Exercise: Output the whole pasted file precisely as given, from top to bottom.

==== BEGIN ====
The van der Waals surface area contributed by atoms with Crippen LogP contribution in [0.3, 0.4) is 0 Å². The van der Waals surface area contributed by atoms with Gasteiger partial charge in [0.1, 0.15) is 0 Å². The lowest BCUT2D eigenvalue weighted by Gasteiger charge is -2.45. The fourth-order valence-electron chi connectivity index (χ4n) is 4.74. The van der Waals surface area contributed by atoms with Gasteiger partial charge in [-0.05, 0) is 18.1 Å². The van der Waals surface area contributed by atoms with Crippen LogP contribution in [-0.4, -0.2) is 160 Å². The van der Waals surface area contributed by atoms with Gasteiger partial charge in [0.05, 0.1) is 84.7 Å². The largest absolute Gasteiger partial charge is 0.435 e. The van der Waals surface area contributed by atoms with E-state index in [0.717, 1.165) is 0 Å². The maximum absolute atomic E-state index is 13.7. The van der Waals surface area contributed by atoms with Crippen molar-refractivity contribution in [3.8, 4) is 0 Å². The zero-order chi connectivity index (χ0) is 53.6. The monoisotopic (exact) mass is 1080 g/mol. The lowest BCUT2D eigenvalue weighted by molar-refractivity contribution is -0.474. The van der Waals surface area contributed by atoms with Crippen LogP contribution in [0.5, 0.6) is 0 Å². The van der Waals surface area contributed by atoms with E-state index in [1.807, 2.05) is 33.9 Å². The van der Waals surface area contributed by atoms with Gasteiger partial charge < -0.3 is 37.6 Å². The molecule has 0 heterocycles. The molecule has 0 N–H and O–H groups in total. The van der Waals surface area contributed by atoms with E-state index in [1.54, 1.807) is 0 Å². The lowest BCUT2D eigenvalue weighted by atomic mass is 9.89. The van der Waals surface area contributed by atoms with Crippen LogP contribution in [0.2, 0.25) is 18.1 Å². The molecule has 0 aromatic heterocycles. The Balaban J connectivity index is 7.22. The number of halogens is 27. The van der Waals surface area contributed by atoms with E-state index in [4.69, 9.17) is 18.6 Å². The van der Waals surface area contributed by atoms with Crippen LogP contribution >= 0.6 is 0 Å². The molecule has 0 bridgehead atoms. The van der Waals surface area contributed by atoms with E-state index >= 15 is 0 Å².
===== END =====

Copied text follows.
The van der Waals surface area contributed by atoms with Crippen LogP contribution in [0.3, 0.4) is 0 Å². The van der Waals surface area contributed by atoms with Gasteiger partial charge in [0.1, 0.15) is 0 Å². The lowest BCUT2D eigenvalue weighted by Gasteiger charge is -2.45. The fourth-order valence-electron chi connectivity index (χ4n) is 4.74. The van der Waals surface area contributed by atoms with Gasteiger partial charge in [-0.05, 0) is 18.1 Å². The van der Waals surface area contributed by atoms with Crippen LogP contribution in [-0.4, -0.2) is 160 Å². The van der Waals surface area contributed by atoms with Gasteiger partial charge in [0.05, 0.1) is 84.7 Å². The largest absolute Gasteiger partial charge is 0.435 e. The van der Waals surface area contributed by atoms with E-state index in [0.717, 1.165) is 0 Å². The maximum absolute atomic E-state index is 13.7. The van der Waals surface area contributed by atoms with Crippen molar-refractivity contribution in [3.8, 4) is 0 Å². The zero-order chi connectivity index (χ0) is 53.6. The monoisotopic (exact) mass is 1080 g/mol. The lowest BCUT2D eigenvalue weighted by molar-refractivity contribution is -0.474. The van der Waals surface area contributed by atoms with Crippen LogP contribution in [0.5, 0.6) is 0 Å². The van der Waals surface area contributed by atoms with E-state index in [1.807, 2.05) is 33.9 Å². The van der Waals surface area contributed by atoms with Gasteiger partial charge < -0.3 is 37.6 Å². The molecule has 0 heterocycles. The molecule has 0 N–H and O–H groups in total. The van der Waals surface area contributed by atoms with E-state index in [1.54, 1.807) is 0 Å². The lowest BCUT2D eigenvalue weighted by atomic mass is 9.89. The van der Waals surface area contributed by atoms with Crippen LogP contribution in [0.2, 0.25) is 18.1 Å². The molecule has 0 aromatic heterocycles. The Balaban J connectivity index is 7.22. The number of halogens is 27. The van der Waals surface area contributed by atoms with E-state index in [4.69, 9.17) is 18.6 Å². The van der Waals surface area contributed by atoms with Crippen LogP contribution >= 0.6 is 0 Å². The molecule has 0 bridgehead atoms. The van der Waals surface area contributed by atoms with E-state index >= 15 is 0 Å².